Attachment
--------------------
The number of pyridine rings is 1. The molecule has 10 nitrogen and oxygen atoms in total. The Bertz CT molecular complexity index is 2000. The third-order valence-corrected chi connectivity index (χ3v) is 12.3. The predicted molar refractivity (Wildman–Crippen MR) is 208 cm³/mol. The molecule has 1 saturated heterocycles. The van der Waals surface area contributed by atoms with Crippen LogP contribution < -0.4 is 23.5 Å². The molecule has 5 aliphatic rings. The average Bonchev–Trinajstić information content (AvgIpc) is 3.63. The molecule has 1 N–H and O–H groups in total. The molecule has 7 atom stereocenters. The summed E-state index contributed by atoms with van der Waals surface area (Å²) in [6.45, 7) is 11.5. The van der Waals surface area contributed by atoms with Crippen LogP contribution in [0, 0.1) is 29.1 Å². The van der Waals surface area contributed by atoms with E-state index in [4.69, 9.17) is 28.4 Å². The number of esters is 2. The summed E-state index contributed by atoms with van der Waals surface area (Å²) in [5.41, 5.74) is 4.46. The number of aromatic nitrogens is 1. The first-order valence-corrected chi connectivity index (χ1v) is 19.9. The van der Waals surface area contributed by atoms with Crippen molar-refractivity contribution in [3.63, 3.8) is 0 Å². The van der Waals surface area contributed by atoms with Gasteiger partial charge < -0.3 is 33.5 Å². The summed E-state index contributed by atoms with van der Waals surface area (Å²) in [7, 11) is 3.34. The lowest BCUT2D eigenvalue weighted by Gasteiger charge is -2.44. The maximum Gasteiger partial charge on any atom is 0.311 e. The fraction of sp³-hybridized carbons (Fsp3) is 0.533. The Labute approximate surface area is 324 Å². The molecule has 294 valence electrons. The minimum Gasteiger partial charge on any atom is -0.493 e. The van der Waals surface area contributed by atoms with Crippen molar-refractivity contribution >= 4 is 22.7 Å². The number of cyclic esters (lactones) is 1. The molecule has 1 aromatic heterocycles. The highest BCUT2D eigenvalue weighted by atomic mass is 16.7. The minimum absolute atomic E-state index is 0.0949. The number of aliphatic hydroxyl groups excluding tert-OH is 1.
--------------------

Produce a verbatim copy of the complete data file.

The number of pyridine rings is 1. The molecule has 10 nitrogen and oxygen atoms in total. The Bertz CT molecular complexity index is 2000. The third-order valence-corrected chi connectivity index (χ3v) is 12.3. The predicted molar refractivity (Wildman–Crippen MR) is 208 cm³/mol. The molecule has 1 saturated heterocycles. The van der Waals surface area contributed by atoms with Crippen LogP contribution < -0.4 is 23.5 Å². The molecule has 5 aliphatic rings. The average Bonchev–Trinajstić information content (AvgIpc) is 3.63. The molecule has 1 N–H and O–H groups in total. The molecule has 7 atom stereocenters. The summed E-state index contributed by atoms with van der Waals surface area (Å²) in [6.45, 7) is 11.5. The van der Waals surface area contributed by atoms with Crippen LogP contribution in [0, 0.1) is 29.1 Å². The van der Waals surface area contributed by atoms with E-state index in [4.69, 9.17) is 28.4 Å². The number of esters is 2. The summed E-state index contributed by atoms with van der Waals surface area (Å²) in [5.41, 5.74) is 4.46. The number of aromatic nitrogens is 1. The first-order valence-corrected chi connectivity index (χ1v) is 19.9. The van der Waals surface area contributed by atoms with Crippen molar-refractivity contribution in [3.63, 3.8) is 0 Å². The van der Waals surface area contributed by atoms with Gasteiger partial charge < -0.3 is 33.5 Å². The summed E-state index contributed by atoms with van der Waals surface area (Å²) in [7, 11) is 3.34. The lowest BCUT2D eigenvalue weighted by Gasteiger charge is -2.44. The maximum Gasteiger partial charge on any atom is 0.311 e. The fraction of sp³-hybridized carbons (Fsp3) is 0.533. The Labute approximate surface area is 324 Å². The molecule has 294 valence electrons. The minimum Gasteiger partial charge on any atom is -0.493 e. The van der Waals surface area contributed by atoms with Crippen molar-refractivity contribution >= 4 is 22.7 Å². The number of cyclic esters (lactones) is 1. The molecule has 1 aromatic heterocycles. The highest BCUT2D eigenvalue weighted by atomic mass is 16.7. The minimum absolute atomic E-state index is 0.0949. The number of aliphatic hydroxyl groups excluding tert-OH is 1.